School Loans Leave Both Kinds of Seniors in Debt

The seniors graduating from colleges across the country this year have something in common with other seniors, besides a college degree. They, too, are in debt to educational loans.

Student loans, which have over taken credit cards and car loans as the largest pool of debt in the U.S., are a growing burden not just for recent graduate of colleges and universities, but often to their parents and grandparents.

A college education, which has been sold for decades as the gateway to the middle class, is rapidly being transformed as the gateway to indentured servitude of loan servicing entities.

Student loans cannot usually be discharged in a bankruptcy as can most other debts. The only discharge available is one of "extreme hardship," where you have to argue that you will never earn more than you currently are earning and will never progress beyond entry-level employment.

For parents or grandparents who cosigned student loans for children who had the misfortune of graduating during the worst recession since the great depression, the future is anything but bright.

Students strapped with massive debts and having limited, low-paying job opportunities are left in a precarious situation, and if they default, the lender will look to their parents to repay the loan.

A recent Federal Reserve Bank of New York report finds that of that $870 billion of debt, 27 percent of the borrowers have past due balances. They also calculated that 21 percent or $182 billion is delinquent.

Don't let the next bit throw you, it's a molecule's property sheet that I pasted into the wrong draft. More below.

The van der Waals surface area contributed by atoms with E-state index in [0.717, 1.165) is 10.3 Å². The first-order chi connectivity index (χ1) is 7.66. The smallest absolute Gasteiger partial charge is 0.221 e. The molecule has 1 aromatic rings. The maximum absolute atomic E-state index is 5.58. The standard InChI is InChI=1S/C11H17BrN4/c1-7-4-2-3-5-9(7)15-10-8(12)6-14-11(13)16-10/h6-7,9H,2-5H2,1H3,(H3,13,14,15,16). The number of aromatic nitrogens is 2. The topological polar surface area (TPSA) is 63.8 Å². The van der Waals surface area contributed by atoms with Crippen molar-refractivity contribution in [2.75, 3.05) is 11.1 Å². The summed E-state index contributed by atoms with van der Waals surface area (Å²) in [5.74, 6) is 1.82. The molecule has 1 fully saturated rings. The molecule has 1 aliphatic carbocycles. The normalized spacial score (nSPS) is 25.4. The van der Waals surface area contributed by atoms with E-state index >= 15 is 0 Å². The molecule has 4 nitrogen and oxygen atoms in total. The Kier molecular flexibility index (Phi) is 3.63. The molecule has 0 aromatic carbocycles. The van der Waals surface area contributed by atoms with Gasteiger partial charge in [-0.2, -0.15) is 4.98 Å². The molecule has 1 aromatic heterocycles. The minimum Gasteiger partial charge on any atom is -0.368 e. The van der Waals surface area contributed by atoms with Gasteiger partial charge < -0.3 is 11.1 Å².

Equally troubling is their determination that almost half, or 47 percent, were in either deferral or forbearance, and not yet making any payments. This means we do not really know how well the borrowers will be able to repay this debt.

Also worrisome for the long-term health of the economy is the prospect that $580 billion of the student loan debt is owed by those younger than forty, especially when the recovery has been light on jobs, and the creation of well-paying, white collar jobs is practically nonexistent.

If you find yourself with a large school loan debt and other types of debt, you may want to speak with an experienced bankruptcy attorney, who can review your situation. While you generally cannot discharge school loan debt, a Chapter 13 may provide a way to restructure your other debts to help you make ends meet.